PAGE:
The recent string of live-action fairy tales – usually twists on classic stories in an attempt to provide extra depth – hasn’t been all that critically successful. Films like Alice in Wonderland and Oz the Great and Powerful earned Disney piles of cash, but neither surpassed or even equaled the quality of their source material or the more well-known adaptations. In theatres this weekend is Maleficent, Disney’s twist on Sleeping Beauty in where focus is put on the tale’s dark villainess instead of the young, cursed princess.
Right off the bat, Maleficent gets at least one thing right the animated Sleeping Beauty never did: Maleficent is definitely the star. Disney’s 1959 Sleeping Beauty is a triumph of animation and is still arguably one of the Mouse House’s best pictures, but Princess Aurora – the titular Sleeping Beauty – might as well have been a pretty blow-up doll for the agency she has in her own film. Even a child watching Sleeping Beauty recognizes the film’s real draw is the iconic villainess, Maleficent, and her climactic battle and eventual death at the hands of Prince Phillip.
Knowing this, it’s obvious why Disney chose Maleficent’s backstory as the perfect vehicle for an updated retelling of Sleeping Beauty. Maleficent is a character already operating with her own agenda and is easily updated to be made more sympathetic, more relatable, and therefore a fitting protagonist for Disney’s next live-action spectacle.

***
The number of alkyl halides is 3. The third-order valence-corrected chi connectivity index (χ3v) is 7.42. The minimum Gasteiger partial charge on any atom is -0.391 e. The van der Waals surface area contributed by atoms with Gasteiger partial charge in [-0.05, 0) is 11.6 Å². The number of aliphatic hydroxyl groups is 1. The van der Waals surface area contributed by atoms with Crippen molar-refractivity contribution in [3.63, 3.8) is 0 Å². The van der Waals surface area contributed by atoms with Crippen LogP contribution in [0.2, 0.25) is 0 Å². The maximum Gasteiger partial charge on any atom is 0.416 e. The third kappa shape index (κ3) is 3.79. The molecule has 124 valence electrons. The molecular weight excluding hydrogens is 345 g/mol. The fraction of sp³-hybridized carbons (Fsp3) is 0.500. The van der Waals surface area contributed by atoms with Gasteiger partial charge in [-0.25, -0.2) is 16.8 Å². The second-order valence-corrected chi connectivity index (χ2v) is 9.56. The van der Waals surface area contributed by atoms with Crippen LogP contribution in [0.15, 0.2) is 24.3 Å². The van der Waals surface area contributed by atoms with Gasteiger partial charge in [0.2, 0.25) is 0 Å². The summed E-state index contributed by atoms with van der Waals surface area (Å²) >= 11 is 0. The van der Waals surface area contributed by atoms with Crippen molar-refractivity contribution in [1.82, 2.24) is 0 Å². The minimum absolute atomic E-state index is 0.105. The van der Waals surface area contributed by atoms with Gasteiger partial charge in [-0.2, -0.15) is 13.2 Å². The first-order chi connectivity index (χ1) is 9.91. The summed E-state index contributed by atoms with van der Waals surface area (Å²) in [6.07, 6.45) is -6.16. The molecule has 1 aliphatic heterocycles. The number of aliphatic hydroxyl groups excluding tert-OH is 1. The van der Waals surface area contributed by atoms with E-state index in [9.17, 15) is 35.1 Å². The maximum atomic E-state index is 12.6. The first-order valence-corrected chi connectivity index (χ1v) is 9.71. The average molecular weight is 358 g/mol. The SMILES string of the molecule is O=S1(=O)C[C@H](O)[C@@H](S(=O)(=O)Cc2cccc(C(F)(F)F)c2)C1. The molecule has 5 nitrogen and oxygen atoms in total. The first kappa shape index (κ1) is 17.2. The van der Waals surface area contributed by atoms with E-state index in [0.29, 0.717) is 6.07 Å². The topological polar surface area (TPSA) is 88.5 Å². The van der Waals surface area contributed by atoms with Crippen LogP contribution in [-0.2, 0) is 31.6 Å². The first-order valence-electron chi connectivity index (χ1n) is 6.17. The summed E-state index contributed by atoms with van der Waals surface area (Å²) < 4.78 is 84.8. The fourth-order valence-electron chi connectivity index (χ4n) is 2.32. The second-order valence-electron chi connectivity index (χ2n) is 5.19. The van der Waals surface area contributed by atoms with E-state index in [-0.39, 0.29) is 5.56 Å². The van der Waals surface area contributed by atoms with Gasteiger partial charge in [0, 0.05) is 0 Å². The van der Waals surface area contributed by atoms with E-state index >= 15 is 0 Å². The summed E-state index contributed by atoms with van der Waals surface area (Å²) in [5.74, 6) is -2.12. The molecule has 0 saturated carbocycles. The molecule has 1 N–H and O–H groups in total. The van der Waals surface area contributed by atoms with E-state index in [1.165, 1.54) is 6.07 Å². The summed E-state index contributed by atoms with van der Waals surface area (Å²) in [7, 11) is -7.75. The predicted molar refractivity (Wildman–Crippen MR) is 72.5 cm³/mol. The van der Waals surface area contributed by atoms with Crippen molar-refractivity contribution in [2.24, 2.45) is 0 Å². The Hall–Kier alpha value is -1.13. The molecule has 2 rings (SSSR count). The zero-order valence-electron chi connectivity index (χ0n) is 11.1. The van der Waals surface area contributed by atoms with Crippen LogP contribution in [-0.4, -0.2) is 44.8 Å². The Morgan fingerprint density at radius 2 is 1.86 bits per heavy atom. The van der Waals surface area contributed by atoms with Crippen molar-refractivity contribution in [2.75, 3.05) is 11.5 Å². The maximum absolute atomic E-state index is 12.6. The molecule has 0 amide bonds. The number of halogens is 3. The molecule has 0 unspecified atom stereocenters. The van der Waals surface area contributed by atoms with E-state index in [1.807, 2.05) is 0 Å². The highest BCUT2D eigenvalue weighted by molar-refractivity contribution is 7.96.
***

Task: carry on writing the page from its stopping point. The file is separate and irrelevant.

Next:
So… how does Maleficent stack up against Disney’s previous attempts? From a visual standpoint Disney hasn’t made a more beautiful film, at least not in recent memory. Which isn’t all too surprising when you have Academy Award-winning art director, Robert Stromberg helming. From sweeping shots of the countryside to twinkling fairies flitting through the moors to, of course, the stunning and captivating design of its lead character – the movie looks damn good. For the most part the CG is great. There are only a few times the visual effects look cheap and perhaps a few of those creature designs were a little lazy, choosing rather to stick with generic fantasy motifs over something truly original. But overall Maleficent is stunning. (Is it worth the extra bucks for 3D? Eh, while not terrible or detracting, it wasn’t entirely necessary.)
What is also evident, unfortunately, are Stromberg’s missteps as a first time director. There are some really interesting things going on in Maleficent, and topics I never expected a Disney film to touch with a ten-foot pole, but they’re mishandled and therefor don’t deliver the satisfying experience this movie could have been. Themes of female empowerment, revenge, regret are rampant and provide a lot of meaty material for the film to explore, it’s just never allowed to really delve in to them.
For example, Maleficent comes extremely close to having an honest discussion of rape culture and abuse, but chooses instead to veer towards safer territory filled with a poorly explained conflict between man and magic, obnoxious and inept fairy caretakers, and a king who’s such a tool it’s unbelievable his subjects aren’t in open rebellion.